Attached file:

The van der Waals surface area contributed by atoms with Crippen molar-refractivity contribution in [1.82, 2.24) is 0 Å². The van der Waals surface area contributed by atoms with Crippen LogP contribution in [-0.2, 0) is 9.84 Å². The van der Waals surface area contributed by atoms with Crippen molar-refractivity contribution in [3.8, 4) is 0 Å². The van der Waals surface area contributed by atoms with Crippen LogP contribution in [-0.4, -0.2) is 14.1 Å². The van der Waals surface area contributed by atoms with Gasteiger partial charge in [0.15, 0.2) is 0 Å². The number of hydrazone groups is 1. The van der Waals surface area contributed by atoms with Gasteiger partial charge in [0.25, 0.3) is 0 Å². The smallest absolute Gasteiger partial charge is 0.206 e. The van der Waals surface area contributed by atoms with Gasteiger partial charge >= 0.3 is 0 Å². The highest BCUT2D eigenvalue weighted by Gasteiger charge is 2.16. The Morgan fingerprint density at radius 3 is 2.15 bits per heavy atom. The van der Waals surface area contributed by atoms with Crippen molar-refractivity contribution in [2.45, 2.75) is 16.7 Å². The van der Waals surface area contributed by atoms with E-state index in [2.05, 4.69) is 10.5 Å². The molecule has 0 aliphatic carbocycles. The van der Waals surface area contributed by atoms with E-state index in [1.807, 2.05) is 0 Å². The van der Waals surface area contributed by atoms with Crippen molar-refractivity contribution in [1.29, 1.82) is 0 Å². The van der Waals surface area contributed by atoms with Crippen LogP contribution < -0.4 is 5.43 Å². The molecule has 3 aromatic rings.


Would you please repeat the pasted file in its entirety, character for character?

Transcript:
The van der Waals surface area contributed by atoms with Crippen molar-refractivity contribution in [1.82, 2.24) is 0 Å². The van der Waals surface area contributed by atoms with Crippen LogP contribution in [-0.2, 0) is 9.84 Å². The van der Waals surface area contributed by atoms with Crippen molar-refractivity contribution in [3.8, 4) is 0 Å². The van der Waals surface area contributed by atoms with Crippen LogP contribution in [-0.4, -0.2) is 14.1 Å². The van der Waals surface area contributed by atoms with Gasteiger partial charge in [0.15, 0.2) is 0 Å². The number of hydrazone groups is 1. The van der Waals surface area contributed by atoms with Gasteiger partial charge in [0.25, 0.3) is 0 Å². The smallest absolute Gasteiger partial charge is 0.206 e. The van der Waals surface area contributed by atoms with Gasteiger partial charge >= 0.3 is 0 Å². The highest BCUT2D eigenvalue weighted by Gasteiger charge is 2.16. The Morgan fingerprint density at radius 3 is 2.15 bits per heavy atom. The van der Waals surface area contributed by atoms with Crippen molar-refractivity contribution in [2.45, 2.75) is 16.7 Å². The van der Waals surface area contributed by atoms with E-state index in [2.05, 4.69) is 10.5 Å². The molecule has 0 aliphatic carbocycles. The van der Waals surface area contributed by atoms with E-state index in [1.807, 2.05) is 0 Å². The van der Waals surface area contributed by atoms with Crippen molar-refractivity contribution in [1.29, 1.82) is 0 Å². The van der Waals surface area contributed by atoms with Crippen LogP contribution < -0.4 is 5.43 Å². The molecule has 3 aromatic rings.